30 May 2013

'Delay communions until adulthood, says priest' - Irish Examiner today


May is the month in Ireland when children make their First Holy Communion. Over the years it has become less and less a significant moment of faith in the lives of young Irish Catholics and more and more an extravagant family celebration where the Christian faith is no more than a background and very often lacking in the parents of the First Communicant.

Today's Irish Examiner carries a story under the headline Delay communions until adulthood, says priestFiachra Ó Cionnaith's report begins:

The claim has been made by a leading Catholic priest, who said the age-specific system has lost almost all connection to what is meant to be intended. 

Speaking on RTÉ Liveline programme [a very popular phone-in radio show on the main national station] yesterday, Fr Paddy Byrne said the modern-day version of the religious rites of passage has become a 'hostile' event involving families who do not want to be there. 

He said cultural changes in recent years mean many ceremonies now involve parents who have moved away from the Church, but feel peer pressure to allow their children to join the ceremonies. 

In other cases, he said, otherwise religious families see the events more as family parties and opportunities for their children to be given money and presents. 


The article quotes Fr Byrne: 85% of children taking first communion are not seen again by the Church. This figure may not be quite accurate as probably most of them will appear in church at least once after their First Holy Communion - for their Confirmation about five years later. Then for many, maybe most, it's 'Goodbye'.


TV3, a commercial station in Ireland, broadcast Modern Ireland - My First Holy Communion  (video above) in 2009. It looks at three families, two Irish and a Nigerian family now living in Dublin. Ironically, the immigrant family is the most comfortable financially. For all three families the First Holy Communion of one of their children is a very important family event. One father hopes that it will bring his separated parents together for the occasion. Sadly, it doesn't.

But it is only the Nigerian family that clearly sees the day above all as a celebration of their Catholic faith and an occasion they hope will be one of a deepening in his faith of the young boy making his First Holy Communion.

The excerpts from the Mass in County Louth shown in the video made me shudder.

First Communicants at Holy Family Home for Girls. I had just baptised and confirmed some of them. Most of these girls come from backgrounds of poverty and many have experienced far worse than that.

Though I'm not sure that I'd go along with the idea of leaving the sacraments of initiation until adulthood I think that Fr Byrne is highlighting the crisis of a widespread loss of the Catholic Christian faith in Ireland, something I've posted about before, also in the context of First Holy Communion.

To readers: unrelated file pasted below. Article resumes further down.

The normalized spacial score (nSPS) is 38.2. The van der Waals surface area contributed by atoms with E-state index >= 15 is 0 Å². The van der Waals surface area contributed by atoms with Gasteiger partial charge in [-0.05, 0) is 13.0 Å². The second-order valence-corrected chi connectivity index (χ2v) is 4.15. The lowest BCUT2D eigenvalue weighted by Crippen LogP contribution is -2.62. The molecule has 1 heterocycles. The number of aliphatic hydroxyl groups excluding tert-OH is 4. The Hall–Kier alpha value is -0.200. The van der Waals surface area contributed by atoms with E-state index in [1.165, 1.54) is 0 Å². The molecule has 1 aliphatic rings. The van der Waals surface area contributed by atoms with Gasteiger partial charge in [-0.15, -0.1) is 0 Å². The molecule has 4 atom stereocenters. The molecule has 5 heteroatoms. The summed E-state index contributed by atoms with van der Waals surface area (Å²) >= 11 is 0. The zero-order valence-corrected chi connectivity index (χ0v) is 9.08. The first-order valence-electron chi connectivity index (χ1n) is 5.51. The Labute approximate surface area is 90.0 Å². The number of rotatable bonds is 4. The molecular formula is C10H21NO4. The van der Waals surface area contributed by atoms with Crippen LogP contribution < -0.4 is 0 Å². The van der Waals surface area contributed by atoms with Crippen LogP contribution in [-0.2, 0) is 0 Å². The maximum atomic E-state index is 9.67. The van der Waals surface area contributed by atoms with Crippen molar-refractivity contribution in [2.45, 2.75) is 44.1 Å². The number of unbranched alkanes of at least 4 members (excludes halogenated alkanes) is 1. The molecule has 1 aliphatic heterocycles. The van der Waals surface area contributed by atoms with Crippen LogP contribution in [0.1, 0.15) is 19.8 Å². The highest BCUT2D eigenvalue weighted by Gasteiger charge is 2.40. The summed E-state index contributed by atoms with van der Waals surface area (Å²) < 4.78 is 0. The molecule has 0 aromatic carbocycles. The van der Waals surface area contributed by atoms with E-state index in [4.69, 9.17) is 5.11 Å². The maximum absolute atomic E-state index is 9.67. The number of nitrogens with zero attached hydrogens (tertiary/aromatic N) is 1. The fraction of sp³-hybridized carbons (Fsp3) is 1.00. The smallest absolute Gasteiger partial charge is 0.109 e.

Father Byrne observes that First Holy Communion and Confirmation are losing their meaning for Irish Catholics and notes, There’s a majority [of parents] who are quite unruly when it comes to the basic etiquette of how to behave. I’ve often been asked 'do you have wi-fi here, can people go on Facebook?'

How can someone who doesn't now the alphabet teach another how to read? How can parents or grandparents who have in effect lost the faith or for whom Mass is not important pass on the faith to their children and grandchildren? Pope Francis carries in his breviary a note from his paternal grandmother, born Rosa Margherita Vasallo and who emigrated from Italy to Argentina with his parents: May my grandchildren, to whom I have given my whole heart, have a long and happy life but if pain, sickness or loss of a loved one should fill them with sadness, may they remember that one breath taken at the Tabernacle, where the greatest and august martyr is present and one glance at Mary at the foot of the cross, will act like a balm that is able to heal the deepest and most painful wounds.

Where are the Rosa Margheritas in contemporary Ireland?


Céad míle fáilte romhat, a Íosa, a Íosa
A hundred thousand welcomes to you, o Jesus, o Jesus
A traditional Irish Communion / Christmas hymn

SA GHAEILGE / IN IRISH

Céad míle fáilte romhat, a Íosa, a Íosa,
Céad míle fáilte romhat, a Íosa,
Céad míle fáilte romhat, a Shlánaitheoir
Céad míle míle fáilte romhat, a Íosa, a Íosa...

Glóir agus moladh duit, a Íosa, a Íosa,
Glóir agus moladh duit, a Íosa,
Glóir agus moladh duit, a Shlánaitheoir,
Glóir, moladh agus buíochas duit, a Íosa, a Íosa...

Céad míle fáilte romhat, a Shlánaitheoir,
Céad míle míle fáilte romhat, a Íosa, a Íosa...

IN ENGLISH / SA BHÉARLA

A hundred thousand welcomes to you, o Jesus, o Jesus,
A hundred thousand welcomes to you, o Jesus,
A hundred thousand welcomes to you, o Saviour,
A hundred thousand welcomes to you, o Jesus, o Jesus...

Glory and praise to you, o Jesus, o Jesus,
Glory and praise to you, o Jesus,
Glory and praise to you, o Saviour,
Glory, praise and thanks to you, o Jesus, o Jesus...

A hundred thousand welcomes to you, o Saviour,
A hundred thousand welcomes to you, o Jesus, o Jesus...

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